Living cant modify bird aphid. as two modifiers are required to be placed one after the other referring to the same antecedent, then there must be a conjunction (e.g. "and") between them. We have and missing. Also, even if a conjunction is there, the sentence lacks parallelism. So, living modifies a number of new insect species.
But again, if we remove the non-essential modifier, we can read the sentence as -
Recently, entomologists have discovered a number of new insect species, most of them at least as common as the birch aphid living on the bottom of oceans or within icebergs.
So, here the bird apchid and not a number of new insect species live on the bottom of oceans or within icebergs.
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Re: Recently, entomologists have discovered a number of new [#permalink]

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New post 29 Jan 2018, 09:25
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sunny91 wrote:
sayantanc2k wrote:
sunny91 wrote:
Hi Experts,
In option c, I feel there is an ambiguity regarding what living modifies. How can living modify insect species. If we remove the non-essential modifier- ,a tree-dwelling insect, then living modifies birch aphid. The sentence stands by as follows-
Recently, entomologists have discovered a number of new insect species most of them at least as common as the birch aphid living on the bottom of oceans or within icebergs.
In the comments, people , living modifies the subject(insect species) of the previous clause. But, we have the comma before living as part of non essential modifier ,a tree-dwelling insect,


If two modifiers are required to be placed one after the other referring to the same antecedent, then there must be a conjunction (e.g. "and") between them. Thus if "living..." were to refer to "birch aphid", then the modifiers "a tree-dwelling insect" and "living..." would be separated by a conjunction (e.g.,"and").
[Nonetheless there would be a parallelsim issue then, since placing a noun phrase modifier i.e., an appositive ("a tree-dwelling insect") and a present participle modifier "living..." in parallel is not recommended.]

Just some additional thought: If the comma before "living" were not there, then the present participle modifier "living.." would clearly refer to "insect", which in turn refers to "birch aphid".


Hi Sayantanc2k,
Thanks for the explanation. But, I still have the question is the OA fine?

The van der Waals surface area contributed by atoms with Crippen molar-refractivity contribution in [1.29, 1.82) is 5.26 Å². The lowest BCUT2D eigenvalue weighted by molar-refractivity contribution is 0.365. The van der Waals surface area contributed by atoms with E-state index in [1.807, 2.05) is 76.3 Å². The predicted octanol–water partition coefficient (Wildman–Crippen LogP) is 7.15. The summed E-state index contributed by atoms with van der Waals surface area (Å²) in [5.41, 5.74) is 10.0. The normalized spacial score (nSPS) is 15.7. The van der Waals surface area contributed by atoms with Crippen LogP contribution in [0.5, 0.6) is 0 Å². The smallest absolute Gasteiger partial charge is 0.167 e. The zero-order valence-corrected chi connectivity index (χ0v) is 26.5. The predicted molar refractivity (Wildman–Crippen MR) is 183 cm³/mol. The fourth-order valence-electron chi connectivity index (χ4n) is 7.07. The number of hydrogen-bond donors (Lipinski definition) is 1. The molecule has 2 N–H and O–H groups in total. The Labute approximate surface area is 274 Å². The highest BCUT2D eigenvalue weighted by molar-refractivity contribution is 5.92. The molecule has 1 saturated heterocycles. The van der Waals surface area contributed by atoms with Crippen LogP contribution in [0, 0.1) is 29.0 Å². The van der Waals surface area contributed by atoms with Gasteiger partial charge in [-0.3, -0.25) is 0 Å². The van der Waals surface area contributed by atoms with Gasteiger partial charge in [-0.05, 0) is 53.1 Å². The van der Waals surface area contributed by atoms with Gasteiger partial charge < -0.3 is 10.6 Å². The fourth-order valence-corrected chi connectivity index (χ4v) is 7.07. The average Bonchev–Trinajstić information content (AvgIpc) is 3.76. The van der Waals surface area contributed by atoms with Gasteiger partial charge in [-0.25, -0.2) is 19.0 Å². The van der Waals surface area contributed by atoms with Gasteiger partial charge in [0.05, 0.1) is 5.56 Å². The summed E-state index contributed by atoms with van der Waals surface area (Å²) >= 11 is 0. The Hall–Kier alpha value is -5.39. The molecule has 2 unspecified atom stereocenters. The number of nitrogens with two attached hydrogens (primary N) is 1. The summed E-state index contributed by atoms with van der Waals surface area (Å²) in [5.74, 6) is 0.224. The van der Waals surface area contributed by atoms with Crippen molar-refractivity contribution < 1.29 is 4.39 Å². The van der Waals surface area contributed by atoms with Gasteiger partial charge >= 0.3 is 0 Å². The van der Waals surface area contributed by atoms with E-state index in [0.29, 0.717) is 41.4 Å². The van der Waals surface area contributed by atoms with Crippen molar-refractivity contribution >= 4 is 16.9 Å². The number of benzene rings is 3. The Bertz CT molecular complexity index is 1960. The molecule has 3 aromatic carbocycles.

I just want to recall my understanding from the above.
Living cant modify bird aphid. as two modifiers are required to be placed one after the other referring to the same antecedent, then there must be a conjunction (e.g. "and") between them. We have and missing. Also, even if a conjunction is there, the sentence lacks parallelism. So, living modifies a number of new insect species.
But again, if we remove the non-essential modifier, we can read the sentence as -
Recently, entomologists have discovered a number of new insect species, most of them at least as common as the birch aphid living on the bottom of oceans or within icebergs.
So, here the bird apchid and not a number of new insect species live on the bottom of oceans or within icebergs.


In Option C, "living" refers to "new insect species". "Living" cannot refer to "birch aphid" because of the reason I stated (and you correctly understood).

As for eliminating a non-essential modifier, you have to remove the complete non-essential modifier: "most of them at least as common as the birch aphid, a tree-dwelling insect".

"The tree-dwelling insect" is a non-essential modifier WITHIN another non-essential modifier. the structure is as follows:

Recently, entomologists have discovered a number of new insect species[, most of them at least as common as the birch aphid, (a tree-dwelling insect),] living on the bottom of oceans or within icebergs.
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Re: Recently, entomologists have discovered a number of new [#permalink]

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New post 27 Mar 2018, 14:48
daagh, sayantanc2k is there are tip, or way to see that B has errors. It is difficult to me to know for sure that C is the answer.
Re: Recently, entomologists have discovered a number of new   [#permalink] 27 Mar 2018, 14:48